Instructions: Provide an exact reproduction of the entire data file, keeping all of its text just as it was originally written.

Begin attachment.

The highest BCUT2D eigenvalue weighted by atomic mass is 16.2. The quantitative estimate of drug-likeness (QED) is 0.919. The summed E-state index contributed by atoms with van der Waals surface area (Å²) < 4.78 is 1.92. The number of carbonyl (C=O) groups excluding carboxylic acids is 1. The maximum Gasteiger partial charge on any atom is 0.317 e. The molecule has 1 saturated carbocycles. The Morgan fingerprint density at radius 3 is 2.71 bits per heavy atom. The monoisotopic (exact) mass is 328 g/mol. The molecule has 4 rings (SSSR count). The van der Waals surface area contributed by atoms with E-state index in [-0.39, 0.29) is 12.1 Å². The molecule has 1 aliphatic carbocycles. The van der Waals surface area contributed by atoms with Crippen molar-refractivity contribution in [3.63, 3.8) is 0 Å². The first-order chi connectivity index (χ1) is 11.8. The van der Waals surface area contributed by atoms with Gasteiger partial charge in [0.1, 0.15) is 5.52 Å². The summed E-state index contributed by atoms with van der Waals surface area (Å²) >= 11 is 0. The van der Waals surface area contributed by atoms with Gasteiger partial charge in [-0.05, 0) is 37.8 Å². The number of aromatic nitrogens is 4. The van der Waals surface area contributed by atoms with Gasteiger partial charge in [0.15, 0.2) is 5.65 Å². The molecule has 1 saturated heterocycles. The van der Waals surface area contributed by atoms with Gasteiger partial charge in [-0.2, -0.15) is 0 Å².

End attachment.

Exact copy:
The highest BCUT2D eigenvalue weighted by atomic mass is 16.2. The quantitative estimate of drug-likeness (QED) is 0.919. The summed E-state index contributed by atoms with van der Waals surface area (Å²) < 4.78 is 1.92. The number of carbonyl (C=O) groups excluding carboxylic acids is 1. The maximum Gasteiger partial charge on any atom is 0.317 e. The molecule has 1 saturated carbocycles. The Morgan fingerprint density at radius 3 is 2.71 bits per heavy atom. The monoisotopic (exact) mass is 328 g/mol. The molecule has 4 rings (SSSR count). The van der Waals surface area contributed by atoms with E-state index in [-0.39, 0.29) is 12.1 Å². The molecule has 1 aliphatic carbocycles. The van der Waals surface area contributed by atoms with Crippen molar-refractivity contribution in [3.63, 3.8) is 0 Å². The first-order chi connectivity index (χ1) is 11.8. The van der Waals surface area contributed by atoms with Gasteiger partial charge in [0.1, 0.15) is 5.52 Å². The summed E-state index contributed by atoms with van der Waals surface area (Å²) >= 11 is 0. The van der Waals surface area contributed by atoms with Gasteiger partial charge in [-0.05, 0) is 37.8 Å². The number of aromatic nitrogens is 4. The van der Waals surface area contributed by atoms with Gasteiger partial charge in [0.15, 0.2) is 5.65 Å². The molecule has 1 saturated heterocycles. The van der Waals surface area contributed by atoms with Gasteiger partial charge in [-0.2, -0.15) is 0 Å².